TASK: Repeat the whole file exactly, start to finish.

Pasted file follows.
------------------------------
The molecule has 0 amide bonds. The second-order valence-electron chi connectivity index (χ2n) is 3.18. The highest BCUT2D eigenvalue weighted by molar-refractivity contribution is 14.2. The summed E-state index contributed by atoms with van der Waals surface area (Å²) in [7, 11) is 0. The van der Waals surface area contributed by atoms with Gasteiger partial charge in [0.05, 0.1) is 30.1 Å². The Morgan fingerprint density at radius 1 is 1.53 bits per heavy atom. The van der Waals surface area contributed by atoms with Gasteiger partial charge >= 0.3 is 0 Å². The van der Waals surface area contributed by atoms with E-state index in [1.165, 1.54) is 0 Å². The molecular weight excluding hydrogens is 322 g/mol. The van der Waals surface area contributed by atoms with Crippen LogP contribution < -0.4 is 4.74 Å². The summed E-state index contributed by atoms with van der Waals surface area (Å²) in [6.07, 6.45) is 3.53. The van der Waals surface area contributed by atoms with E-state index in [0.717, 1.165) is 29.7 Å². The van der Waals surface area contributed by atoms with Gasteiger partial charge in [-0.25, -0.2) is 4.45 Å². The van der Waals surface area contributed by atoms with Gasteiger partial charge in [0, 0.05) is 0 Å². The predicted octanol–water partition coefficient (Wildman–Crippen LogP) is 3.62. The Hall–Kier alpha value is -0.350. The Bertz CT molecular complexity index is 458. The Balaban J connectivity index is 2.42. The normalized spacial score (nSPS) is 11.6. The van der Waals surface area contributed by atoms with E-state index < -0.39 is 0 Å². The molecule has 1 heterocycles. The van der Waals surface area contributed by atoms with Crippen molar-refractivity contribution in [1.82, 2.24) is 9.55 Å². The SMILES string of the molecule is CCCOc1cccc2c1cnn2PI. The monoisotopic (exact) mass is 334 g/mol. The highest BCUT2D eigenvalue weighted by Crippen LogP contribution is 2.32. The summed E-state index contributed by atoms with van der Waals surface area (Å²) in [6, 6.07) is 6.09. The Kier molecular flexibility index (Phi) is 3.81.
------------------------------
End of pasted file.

The molecule has 0 amide bonds. The second-order valence-electron chi connectivity index (χ2n) is 3.18. The highest BCUT2D eigenvalue weighted by molar-refractivity contribution is 14.2. The summed E-state index contributed by atoms with van der Waals surface area (Å²) in [7, 11) is 0. The van der Waals surface area contributed by atoms with Gasteiger partial charge in [0.05, 0.1) is 30.1 Å². The Morgan fingerprint density at radius 1 is 1.53 bits per heavy atom. The van der Waals surface area contributed by atoms with Gasteiger partial charge >= 0.3 is 0 Å². The van der Waals surface area contributed by atoms with E-state index in [1.165, 1.54) is 0 Å². The molecular weight excluding hydrogens is 322 g/mol. The van der Waals surface area contributed by atoms with Crippen LogP contribution < -0.4 is 4.74 Å². The summed E-state index contributed by atoms with van der Waals surface area (Å²) in [6.07, 6.45) is 3.53. The van der Waals surface area contributed by atoms with E-state index in [0.717, 1.165) is 29.7 Å². The van der Waals surface area contributed by atoms with Gasteiger partial charge in [-0.25, -0.2) is 4.45 Å². The van der Waals surface area contributed by atoms with Gasteiger partial charge in [0, 0.05) is 0 Å². The predicted octanol–water partition coefficient (Wildman–Crippen LogP) is 3.62. The Hall–Kier alpha value is -0.350. The Bertz CT molecular complexity index is 458. The Balaban J connectivity index is 2.42. The normalized spacial score (nSPS) is 11.6. The van der Waals surface area contributed by atoms with E-state index < -0.39 is 0 Å². The molecule has 1 heterocycles. The van der Waals surface area contributed by atoms with Crippen molar-refractivity contribution in [1.82, 2.24) is 9.55 Å². The SMILES string of the molecule is CCCOc1cccc2c1cnn2PI. The monoisotopic (exact) mass is 334 g/mol. The highest BCUT2D eigenvalue weighted by Crippen LogP contribution is 2.32. The summed E-state index contributed by atoms with van der Waals surface area (Å²) in [6, 6.07) is 6.09. The Kier molecular flexibility index (Phi) is 3.81.